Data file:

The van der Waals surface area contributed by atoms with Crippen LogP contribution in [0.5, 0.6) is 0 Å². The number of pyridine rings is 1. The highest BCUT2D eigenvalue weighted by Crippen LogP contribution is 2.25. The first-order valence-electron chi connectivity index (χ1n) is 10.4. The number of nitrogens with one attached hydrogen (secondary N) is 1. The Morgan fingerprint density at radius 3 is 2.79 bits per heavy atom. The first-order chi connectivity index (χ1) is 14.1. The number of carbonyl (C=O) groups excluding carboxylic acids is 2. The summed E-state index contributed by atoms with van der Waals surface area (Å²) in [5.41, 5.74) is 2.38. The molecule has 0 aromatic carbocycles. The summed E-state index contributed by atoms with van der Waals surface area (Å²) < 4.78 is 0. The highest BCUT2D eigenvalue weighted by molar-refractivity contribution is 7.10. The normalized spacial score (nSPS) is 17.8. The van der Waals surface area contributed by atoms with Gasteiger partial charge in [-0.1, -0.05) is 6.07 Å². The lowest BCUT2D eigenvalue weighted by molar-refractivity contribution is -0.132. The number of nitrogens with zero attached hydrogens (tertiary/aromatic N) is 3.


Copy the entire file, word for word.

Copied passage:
The van der Waals surface area contributed by atoms with Crippen LogP contribution in [0.5, 0.6) is 0 Å². The number of pyridine rings is 1. The highest BCUT2D eigenvalue weighted by Crippen LogP contribution is 2.25. The first-order valence-electron chi connectivity index (χ1n) is 10.4. The number of nitrogens with one attached hydrogen (secondary N) is 1. The Morgan fingerprint density at radius 3 is 2.79 bits per heavy atom. The first-order chi connectivity index (χ1) is 14.1. The number of carbonyl (C=O) groups excluding carboxylic acids is 2. The summed E-state index contributed by atoms with van der Waals surface area (Å²) in [5.41, 5.74) is 2.38. The molecule has 0 aromatic carbocycles. The summed E-state index contributed by atoms with van der Waals surface area (Å²) < 4.78 is 0. The highest BCUT2D eigenvalue weighted by molar-refractivity contribution is 7.10. The normalized spacial score (nSPS) is 17.8. The van der Waals surface area contributed by atoms with Gasteiger partial charge in [-0.1, -0.05) is 6.07 Å². The lowest BCUT2D eigenvalue weighted by molar-refractivity contribution is -0.132. The number of nitrogens with zero attached hydrogens (tertiary/aromatic N) is 3.